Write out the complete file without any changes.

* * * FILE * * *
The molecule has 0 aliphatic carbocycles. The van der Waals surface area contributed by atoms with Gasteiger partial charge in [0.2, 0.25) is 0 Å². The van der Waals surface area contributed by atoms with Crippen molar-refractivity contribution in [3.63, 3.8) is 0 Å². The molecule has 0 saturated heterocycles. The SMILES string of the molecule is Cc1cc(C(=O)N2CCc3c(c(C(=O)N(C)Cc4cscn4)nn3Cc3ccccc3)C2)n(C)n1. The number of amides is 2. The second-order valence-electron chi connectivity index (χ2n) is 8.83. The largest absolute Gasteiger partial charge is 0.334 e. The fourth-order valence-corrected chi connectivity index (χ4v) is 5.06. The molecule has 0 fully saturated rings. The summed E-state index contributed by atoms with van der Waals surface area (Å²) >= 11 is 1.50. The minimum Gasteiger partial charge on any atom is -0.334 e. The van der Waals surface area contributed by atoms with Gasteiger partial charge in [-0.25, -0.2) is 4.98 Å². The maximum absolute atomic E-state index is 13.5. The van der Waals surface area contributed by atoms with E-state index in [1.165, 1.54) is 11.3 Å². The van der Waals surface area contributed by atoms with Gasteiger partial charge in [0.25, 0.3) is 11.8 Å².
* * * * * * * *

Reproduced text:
The molecule has 0 aliphatic carbocycles. The van der Waals surface area contributed by atoms with Gasteiger partial charge in [0.2, 0.25) is 0 Å². The van der Waals surface area contributed by atoms with Crippen molar-refractivity contribution in [3.63, 3.8) is 0 Å². The molecule has 0 saturated heterocycles. The SMILES string of the molecule is Cc1cc(C(=O)N2CCc3c(c(C(=O)N(C)Cc4cscn4)nn3Cc3ccccc3)C2)n(C)n1. The number of amides is 2. The second-order valence-electron chi connectivity index (χ2n) is 8.83. The largest absolute Gasteiger partial charge is 0.334 e. The fourth-order valence-corrected chi connectivity index (χ4v) is 5.06. The molecule has 0 fully saturated rings. The summed E-state index contributed by atoms with van der Waals surface area (Å²) >= 11 is 1.50. The minimum Gasteiger partial charge on any atom is -0.334 e. The van der Waals surface area contributed by atoms with Gasteiger partial charge in [-0.25, -0.2) is 4.98 Å². The maximum absolute atomic E-state index is 13.5. The van der Waals surface area contributed by atoms with E-state index in [1.165, 1.54) is 11.3 Å². The van der Waals surface area contributed by atoms with Gasteiger partial charge in [0.25, 0.3) is 11.8 Å².